Introducing the rOpenSci Community Contributing Guide

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Many people in our community actively contribute to rOpenSci projects. Many others would like to contribute but aren’t sure how to go about it. Wanting to get involved in rOpenSci or “give back to open source” means different things to different people. Ideally, a person should be able to find a way to contribute that meets their needs and fits our mission. We created the rOpenSci Community Contributing Guide1 to make finding paths to contributing more transparent and sustainable.

Contributing Guide book cover. Cartoon of six hypothetical rOpenSci community members

Cover illustration by Lydia Hill

We welcome contributors from a continuum of experience: from those who consider themselves newcomers exploring the landscape and trying to see where they fit, all the way to more experienced folks who know exactly what they have to offer. We welcome code and non-code contributions from people at any career stage, and in any sector.

. . . users pursuing their own “selfish” interests build collective value as an automatic byproduct. (Tim O’Reilly on The Architecture of Participation2)

Maybe you want to spend 30 minutes sharing your package use case in our public forum or reporting a bug, 1 hour learning by attending a Community Call, 5 hours reviewing an R package submitted for open peer review, or maybe you want to make an ongoing commitment to help maintain a package. Our guide will walk you through the many avenues available.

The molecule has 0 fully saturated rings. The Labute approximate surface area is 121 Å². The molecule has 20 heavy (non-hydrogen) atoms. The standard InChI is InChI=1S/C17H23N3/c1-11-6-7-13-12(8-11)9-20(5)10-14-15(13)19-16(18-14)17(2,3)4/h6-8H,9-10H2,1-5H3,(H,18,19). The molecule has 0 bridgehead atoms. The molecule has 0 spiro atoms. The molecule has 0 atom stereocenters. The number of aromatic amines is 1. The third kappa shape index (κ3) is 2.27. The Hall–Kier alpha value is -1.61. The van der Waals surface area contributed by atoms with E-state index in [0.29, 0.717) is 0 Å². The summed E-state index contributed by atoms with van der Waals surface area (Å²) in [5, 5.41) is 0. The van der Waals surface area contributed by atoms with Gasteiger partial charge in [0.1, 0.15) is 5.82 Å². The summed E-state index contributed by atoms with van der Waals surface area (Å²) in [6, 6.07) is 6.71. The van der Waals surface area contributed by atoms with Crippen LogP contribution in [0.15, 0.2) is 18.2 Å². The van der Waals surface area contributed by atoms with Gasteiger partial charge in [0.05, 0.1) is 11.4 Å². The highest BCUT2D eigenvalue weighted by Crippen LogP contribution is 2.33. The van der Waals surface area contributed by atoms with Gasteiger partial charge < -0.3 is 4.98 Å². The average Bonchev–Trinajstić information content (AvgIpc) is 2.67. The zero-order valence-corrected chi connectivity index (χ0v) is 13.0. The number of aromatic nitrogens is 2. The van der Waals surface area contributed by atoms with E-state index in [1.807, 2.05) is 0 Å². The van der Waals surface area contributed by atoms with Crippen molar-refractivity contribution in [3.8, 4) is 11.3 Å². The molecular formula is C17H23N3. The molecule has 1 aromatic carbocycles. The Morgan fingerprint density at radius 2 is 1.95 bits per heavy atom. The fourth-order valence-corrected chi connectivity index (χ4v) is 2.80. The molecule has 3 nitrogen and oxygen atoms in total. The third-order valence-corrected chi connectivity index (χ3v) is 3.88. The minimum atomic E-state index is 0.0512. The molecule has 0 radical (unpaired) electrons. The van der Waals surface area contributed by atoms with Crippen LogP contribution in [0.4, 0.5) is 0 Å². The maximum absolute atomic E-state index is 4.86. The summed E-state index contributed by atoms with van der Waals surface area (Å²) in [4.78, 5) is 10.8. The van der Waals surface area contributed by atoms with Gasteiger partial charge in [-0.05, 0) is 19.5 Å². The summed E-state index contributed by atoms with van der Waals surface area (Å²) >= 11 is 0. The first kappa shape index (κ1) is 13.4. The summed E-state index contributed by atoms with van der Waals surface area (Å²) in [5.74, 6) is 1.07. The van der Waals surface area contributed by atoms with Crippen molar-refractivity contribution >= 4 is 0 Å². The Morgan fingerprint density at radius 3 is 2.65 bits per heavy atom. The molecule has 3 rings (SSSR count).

The guide has three chapters.

  1. rOpenSci & Our Community shares our mission, what it means to be part of our community, and introduces you to some Humans of rOpenSci.

  2. What brings you here? is framed around different motivations. To help you recognize yourself, we categorized what we think contributors want into: Discover; Connect; Learn; Build; Help. Each has a set of “I want to” statements like “I want to discover packages I can use to facilitate my research and access open data”. Clicking on any action under a statement takes you to Chapter 3 for a description of the relevant rOpenSci resource with details on how to contribute.

screenshot of Chapter 2: Build
  1. rOpenSci Resources brings pointers to all of our resources together in one place. Each has a brief description and “How to contribute” with a set of specific actions that link out to the primary resources needed.
screenshot of Chapter 3: Dev Guide, How to contribute

A model for other communities?

In our dreams, the rOpenSci Community Contributing Guide can be a model for other open source communities to enable more transparent and sustainable participation.

We’re always standing on the shoulders of giants, some of whom might not think of themselves that way. The motivation, approach, design, tone, and content of this guide was influenced by many who are cited in our bibliography.

Thank you’s

Thank you to Julia Stewart Lowndes, Toby Hodges and the rOpenSci team for their input. This work was supported in part by a NumFOCUS Small Development Grant to rOpenSci.

  1. Stefanie Butland, & Steffi LaZerte. (2020). rOpenSci Community Contributing Guide (Version v0.1.0). Zenodo.; Source available on GitHub ↩︎

  2. Tim O’Reilly (2004). Open Source Paradigm Shift. ↩︎

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